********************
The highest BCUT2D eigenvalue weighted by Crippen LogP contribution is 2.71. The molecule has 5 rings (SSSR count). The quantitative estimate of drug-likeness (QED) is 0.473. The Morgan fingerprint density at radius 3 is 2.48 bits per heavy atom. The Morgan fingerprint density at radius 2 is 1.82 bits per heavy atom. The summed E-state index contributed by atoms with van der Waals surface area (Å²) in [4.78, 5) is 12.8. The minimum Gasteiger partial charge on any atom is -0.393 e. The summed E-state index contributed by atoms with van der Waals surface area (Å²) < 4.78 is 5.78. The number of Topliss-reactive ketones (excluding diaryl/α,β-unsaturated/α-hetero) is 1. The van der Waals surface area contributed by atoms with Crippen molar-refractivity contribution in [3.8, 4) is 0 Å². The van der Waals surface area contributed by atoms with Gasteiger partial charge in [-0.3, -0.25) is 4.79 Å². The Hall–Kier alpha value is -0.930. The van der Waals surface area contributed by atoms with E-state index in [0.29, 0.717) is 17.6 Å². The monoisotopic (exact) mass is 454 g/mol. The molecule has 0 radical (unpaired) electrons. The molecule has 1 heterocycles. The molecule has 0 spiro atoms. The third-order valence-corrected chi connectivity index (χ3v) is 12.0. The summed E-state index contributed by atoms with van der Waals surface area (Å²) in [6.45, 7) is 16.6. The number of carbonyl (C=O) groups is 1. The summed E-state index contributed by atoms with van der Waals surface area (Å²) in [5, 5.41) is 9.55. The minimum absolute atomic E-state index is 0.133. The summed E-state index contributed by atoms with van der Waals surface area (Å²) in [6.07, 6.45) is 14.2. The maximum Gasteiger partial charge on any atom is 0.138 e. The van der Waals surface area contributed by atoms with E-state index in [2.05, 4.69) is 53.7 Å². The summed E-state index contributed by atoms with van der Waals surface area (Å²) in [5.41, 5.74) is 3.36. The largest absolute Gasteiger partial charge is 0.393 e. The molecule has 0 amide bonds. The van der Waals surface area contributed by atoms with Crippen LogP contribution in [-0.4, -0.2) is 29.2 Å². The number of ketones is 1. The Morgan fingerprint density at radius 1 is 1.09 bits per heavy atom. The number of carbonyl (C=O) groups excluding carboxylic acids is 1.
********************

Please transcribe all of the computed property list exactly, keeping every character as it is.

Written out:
The highest BCUT2D eigenvalue weighted by Crippen LogP contribution is 2.71. The molecule has 5 rings (SSSR count). The quantitative estimate of drug-likeness (QED) is 0.473. The Morgan fingerprint density at radius 3 is 2.48 bits per heavy atom. The Morgan fingerprint density at radius 2 is 1.82 bits per heavy atom. The summed E-state index contributed by atoms with van der Waals surface area (Å²) in [4.78, 5) is 12.8. The minimum Gasteiger partial charge on any atom is -0.393 e. The summed E-state index contributed by atoms with van der Waals surface area (Å²) < 4.78 is 5.78. The number of Topliss-reactive ketones (excluding diaryl/α,β-unsaturated/α-hetero) is 1. The van der Waals surface area contributed by atoms with Crippen molar-refractivity contribution in [3.8, 4) is 0 Å². The van der Waals surface area contributed by atoms with Gasteiger partial charge in [-0.3, -0.25) is 4.79 Å². The Hall–Kier alpha value is -0.930. The van der Waals surface area contributed by atoms with E-state index in [0.29, 0.717) is 17.6 Å². The monoisotopic (exact) mass is 454 g/mol. The molecule has 0 radical (unpaired) electrons. The molecule has 1 heterocycles. The molecule has 0 spiro atoms. The third-order valence-corrected chi connectivity index (χ3v) is 12.0. The summed E-state index contributed by atoms with van der Waals surface area (Å²) in [6.45, 7) is 16.6. The number of carbonyl (C=O) groups is 1. The summed E-state index contributed by atoms with van der Waals surface area (Å²) in [5, 5.41) is 9.55. The minimum absolute atomic E-state index is 0.133. The summed E-state index contributed by atoms with van der Waals surface area (Å²) in [6.07, 6.45) is 14.2. The maximum Gasteiger partial charge on any atom is 0.138 e. The van der Waals surface area contributed by atoms with E-state index in [2.05, 4.69) is 53.7 Å². The summed E-state index contributed by atoms with van der Waals surface area (Å²) in [5.41, 5.74) is 3.36. The largest absolute Gasteiger partial charge is 0.393 e. The molecule has 0 amide bonds. The van der Waals surface area contributed by atoms with Crippen LogP contribution in [-0.4, -0.2) is 29.2 Å². The number of ketones is 1. The Morgan fingerprint density at radius 1 is 1.09 bits per heavy atom. The number of carbonyl (C=O) groups excluding carboxylic acids is 1.